‘All right,’ said the Cat; and this time it vanished quite slowly, beginning with the end of the tail, and ending with the grin, which remained some time after the rest of it had gone.

Alice’s Adventures in Wonderland, by Lewis Carroll

China Imports: SF Fed Research Misses the Point

Recently the San Francisco Fed released a new study  entitled “The U.S. Content of “Made in China””.  The study argues that “[g]oods and services from China accounted for only 2.7% of U.S. personal consumption expenditures in 2010.”  This figure was cited approvingly by a large number of publications and bloggers,  including the LA Times, the WSJ,  Fortune, The Street.com,  and  Matt Yglesias,  who writes:

When Americans go buy stuff, they’re overwhelmingly buying things that are made in America:

Sorry, Matt. I’m going to explain why the SF Fed study shouldn’t be taken seriously. In fact, the study has two main flaws:

  • The authors did not distinguish between dollar shares and quantity shares of imports. When imported goods are much cheaper than domestic goods, then the quantity share can be much larger than the dollar share.
  • The input-output tables used by the authors contain no actual information about how much of Chinese imports are going to personal consumption.  In fact, all imports are  divided among sectors by a simple rule known as the “proportionality assumption.”  So in reality,  Chinese imports could constitute much more of PCE–or much less–than the SF Fed economists calculate.

Dollar Shares versus Quantity Shares

So first let me explain the difference between dollar shares and quantity shares. I’ve just finished the second edition revision of my intro economics text, Economics:The Basics.  When explaining the basic concepts of supply and demand to students, it’s always important to clearly differentiate between quantity (as measured in physical units) and cost (as measured in dollars).  The same cost  can correspond to higher or lower quantities, depending on the price.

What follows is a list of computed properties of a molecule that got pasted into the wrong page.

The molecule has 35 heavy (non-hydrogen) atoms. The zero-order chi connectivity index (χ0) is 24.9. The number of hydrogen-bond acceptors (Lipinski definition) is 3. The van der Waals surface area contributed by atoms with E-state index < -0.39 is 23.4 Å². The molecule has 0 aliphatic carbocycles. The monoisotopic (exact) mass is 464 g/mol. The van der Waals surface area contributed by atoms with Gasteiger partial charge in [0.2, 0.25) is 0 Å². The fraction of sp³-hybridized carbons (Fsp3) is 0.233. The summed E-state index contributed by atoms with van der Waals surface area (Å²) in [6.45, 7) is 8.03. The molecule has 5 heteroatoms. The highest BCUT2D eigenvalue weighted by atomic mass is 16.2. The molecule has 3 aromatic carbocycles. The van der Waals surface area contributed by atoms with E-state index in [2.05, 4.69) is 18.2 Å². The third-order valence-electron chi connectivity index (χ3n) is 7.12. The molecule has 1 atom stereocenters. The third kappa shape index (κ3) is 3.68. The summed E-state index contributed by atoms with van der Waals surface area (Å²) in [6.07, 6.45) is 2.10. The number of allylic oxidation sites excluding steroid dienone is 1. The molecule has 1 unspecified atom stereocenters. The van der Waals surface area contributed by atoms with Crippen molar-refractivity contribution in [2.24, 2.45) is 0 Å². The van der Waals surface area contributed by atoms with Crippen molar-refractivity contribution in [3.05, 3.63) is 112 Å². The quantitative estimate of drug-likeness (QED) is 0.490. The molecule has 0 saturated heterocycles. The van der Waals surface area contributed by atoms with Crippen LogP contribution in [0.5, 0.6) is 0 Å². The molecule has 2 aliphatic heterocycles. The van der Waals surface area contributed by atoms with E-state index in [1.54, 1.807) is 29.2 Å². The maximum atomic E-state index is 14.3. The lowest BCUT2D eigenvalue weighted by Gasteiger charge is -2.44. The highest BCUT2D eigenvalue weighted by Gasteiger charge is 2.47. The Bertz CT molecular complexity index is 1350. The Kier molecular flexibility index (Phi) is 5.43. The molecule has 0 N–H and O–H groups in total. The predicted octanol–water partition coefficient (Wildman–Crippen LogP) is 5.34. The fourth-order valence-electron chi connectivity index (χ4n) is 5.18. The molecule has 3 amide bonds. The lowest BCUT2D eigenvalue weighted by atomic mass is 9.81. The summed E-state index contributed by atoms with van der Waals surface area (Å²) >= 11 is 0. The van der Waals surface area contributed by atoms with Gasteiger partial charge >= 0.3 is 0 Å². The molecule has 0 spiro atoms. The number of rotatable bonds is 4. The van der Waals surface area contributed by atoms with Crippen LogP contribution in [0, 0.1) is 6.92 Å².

The same distinction applies to Chinese imports. It is clearly true that Chinese imports are priced lower per unit than the domestic-made products that they replace.  Similarly, China-made imports are much cheaper than the Japan-made or European-made imports that they replace–that’s why U.S. retailers changed their sourcing over the past ten years.

As a result,  if we measure the share of Chinese-made products in PCE, our answer is going to be much different if we calculate the dollar share, versus calculating the quantity share. An example will make this clear. Suppose that a U.S. shirt factory sells 100 shirts at $50 a piece, for a total cost of $5000.  Now suppose a Chinese manufacturer comes into the market and offers to sell an identical shirt for $5 a piece. In the first year, the Chinese manufacturer sells 50 shirts and the American manufacturer sells 60 shirts.  What share of the market do the Chinese shirts have?

Measured in dollars,  the Chinese have 7.7% of the market ($250/($250+$3000)).

Measured in quantity of shirts,  the Chinese have 45% of the market (50/110)

Which share is right?  For sizing the  impact of imports on U.S. jobs and manufacturing, the quantity share is much more relevant than the dollar share.

In fact, it’s very easy to construct examples where the dollar share of imports goes down, but the quantity share goes up. If China offered its imports to the U.S. for a near-zero price, then China’s dollar share of the U.S. would be close to zero (assuming that there was some U.S. manufacturing left) but the quantity share would be close to 100%.

The authors of the SF study are calculating the dollar share, not the quantity share.  That’s why their number seems so low.

In order to calculate the quantity share, we need to know the relative price of Chinese imports compared to equivalent U.S. products. It would also be useful to be able to compare the price of Chinese imports with imports from other countries.  (See a recent article in the  Journal of Economic Perspectives, Offshoring Bias in U.S. Manufacturing). It makes an enormous difference whether Chinese made imports are 5% cheaper than the equivalent U.S. products, or 50% cheaper.